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Pope Benedict XVI ‘s decision to step down – A Blessing to the Catholic Church and the World. Lambert Mbom

Pope_Benedict_XVI_2_Credit_Mazur_CNA340x269_World_Catholic_News_11_19_11There has been a mixed flurry of reactions amongst Catholics to Pope Benedict XVI’s surprising announcement on Monday Feb. 11, 2013 that he will be stepping down from his office as Bishop of Rome and Successor of St Peter. Some believe the negative press the Vatican already enjoys will gain impetus from this. Why did Benedict not spare us this negative PR some have been heard to ask? Others, rightfully, celebrate the wisdom of the Pope’s decision for his humility, his courage and his commitment to the Church.

For one thing, one is grateful that there was no butler and so there were no scoops even from the corridors of the papal chamber.

First, it is important to get the correct description of the Pope’s action. It is inaccurate to refer to it either as retirement or as resignation, at least not in the American sense.

In American political parlance, resignation is generally a euphemism for dismissal. Public officials resign when they are mired in scandal. The revered American General, David Petraeus, was forced to hand in his resignation when the sex scandal broke out. Now former Congressman, Rep. Jesse L Jackson (D-IL) also recently resigned in what turns out to be fraudulent management of campaign finances.To resign presumes a higher authority to whom one submits a letter and often linked to a scandal of one form or another.

Pope Benedict’s action is far from any of these. As he himself says: For this reason, and well aware of the seriousness of this act, with full freedom I declare that I renounce the ministry of Bishop of Rome, Successor of Saint Peter, entrusted to me by the Cardinals on 19 April 2005,

It is a renunciation of the office he assumed in 2005. Some conspiracy theorists think that there is something amiss, which shall come to the limelight some day. We can only wish them good luck with that.

Our appreciation of the Pope’s decision says something about our psyche. Contemporary society has become so scandal prone and crisis-ridden that it has adopted a one-size-fits-all standard for evaluating actions, namely scandal.

The Genius of Pope Benedict XVI’s decision lies in his own words: After having repeatedly examined my conscience before God, I have come to the certainty that my strengths, due to an advanced age, are no longer suited to an adequate exercise of the Petrine ministry…. However, in today’s world, subject to so many rapid changes and shaken by questions of deep relevance for the life of faith, in order to govern the barque of Saint Peter and proclaim the Gospel, both strength of mind and body are necessary, strength which in the last few months, has deteriorated in me to the extent that I have had to recognize my incapacity to adequately fulfill the ministry entrusted to me. (emphasis mine)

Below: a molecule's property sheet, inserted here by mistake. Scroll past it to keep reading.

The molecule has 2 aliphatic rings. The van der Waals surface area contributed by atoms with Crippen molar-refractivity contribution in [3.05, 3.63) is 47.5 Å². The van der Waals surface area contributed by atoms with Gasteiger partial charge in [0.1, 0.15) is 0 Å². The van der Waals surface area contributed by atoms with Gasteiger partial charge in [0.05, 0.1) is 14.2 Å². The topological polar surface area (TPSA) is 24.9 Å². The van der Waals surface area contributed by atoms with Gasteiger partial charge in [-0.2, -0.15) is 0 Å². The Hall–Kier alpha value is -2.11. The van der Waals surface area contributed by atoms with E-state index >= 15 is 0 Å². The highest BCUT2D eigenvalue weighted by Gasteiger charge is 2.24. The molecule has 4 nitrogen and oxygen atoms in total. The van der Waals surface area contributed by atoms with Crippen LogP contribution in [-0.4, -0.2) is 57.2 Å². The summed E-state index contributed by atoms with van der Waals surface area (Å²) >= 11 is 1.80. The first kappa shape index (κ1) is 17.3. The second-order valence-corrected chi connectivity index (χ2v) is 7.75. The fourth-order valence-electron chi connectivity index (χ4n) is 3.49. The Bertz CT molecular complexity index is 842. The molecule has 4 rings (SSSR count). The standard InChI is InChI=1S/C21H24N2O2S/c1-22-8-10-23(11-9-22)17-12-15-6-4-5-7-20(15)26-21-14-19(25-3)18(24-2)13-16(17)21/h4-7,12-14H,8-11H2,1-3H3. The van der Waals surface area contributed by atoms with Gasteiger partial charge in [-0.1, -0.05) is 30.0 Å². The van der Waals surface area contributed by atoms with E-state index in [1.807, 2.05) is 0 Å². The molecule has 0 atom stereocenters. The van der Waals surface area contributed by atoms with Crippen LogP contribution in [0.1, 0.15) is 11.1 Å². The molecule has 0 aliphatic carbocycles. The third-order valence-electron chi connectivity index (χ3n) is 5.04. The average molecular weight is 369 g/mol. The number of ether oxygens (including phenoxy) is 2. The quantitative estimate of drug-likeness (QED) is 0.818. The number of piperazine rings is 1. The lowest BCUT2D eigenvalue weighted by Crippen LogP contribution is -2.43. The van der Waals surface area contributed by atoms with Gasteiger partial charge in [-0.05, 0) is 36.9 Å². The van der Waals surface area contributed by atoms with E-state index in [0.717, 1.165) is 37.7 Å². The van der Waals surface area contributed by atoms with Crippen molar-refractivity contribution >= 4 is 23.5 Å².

Two words that encapsulate the Pope’s position are “Strength”(which appears three times) and “adequately” (which appears twice). Both are the operative reasons for the Pope’s decision. The enormity and sublimity of the tasks of the office require a certain alertness of the mind and physical strengths, which age has robbed the Holy Father of.

One cannot avoid but reference the words of the Delphic Oracle – “Man know thyself and you shall know the gods,” which find classical fulfillment in Pope Benedict’s decision.

Ola Rotimi, in his play, The Gods are not to blame, says of Odewale the protagonist, “The butterfly thinks itself a bird.” And because of this misconstrued and bloated ego, Odewale meets his demise.

Humanity must learn to acknowledge the limits of being. There are no supermen no matter how much the movie superman wants us to believe its reality. There are limits.  Pope Benedict’s decision is a great lesson in humility.

There is a greater lesson even for those with political power. Clinging tenaciously to power is a disservice both to the institution and to those served. The Pope could go on till his demise but seeing the enormity of the tasks at hand, believes the institution would be able to wade off the buffeting tides, with a stronger and ‘younger’ person in office. Out of deep love for the Church and the flock he has shepherded, Pope Benedict XVI has so graciously considered that the best course of action is to relinquish power.

In a very real way, Pope Benedict’s XVI decision makes the Church a beacon of hope and an example even in the face of the crises that have stormed the Church sapping her of her moral authority. Today, one can ask Biya of Cameroon, Obiang Nguema of Equatorial Guinea and Mugabe of Zimbabwe and the other Octogenarians to follow the example of Pope Benedict XVI and leave power before power leaves them.

Pope Benedict has thought hard about this for a long time and so the question becomes why did he choose to relay his decision on Monday 11 Feb. 2013? The coincidences are just too many and all give us a clue. First, the Catholic Church celebrates February as a Marian month. In fact, it was on the feast of Our Lady of Lourdes that the Holy Father made the announcement. On this day, the Church celebrates World day of the Sick. And all of these at the time the Church is celebrating the year of the Faith.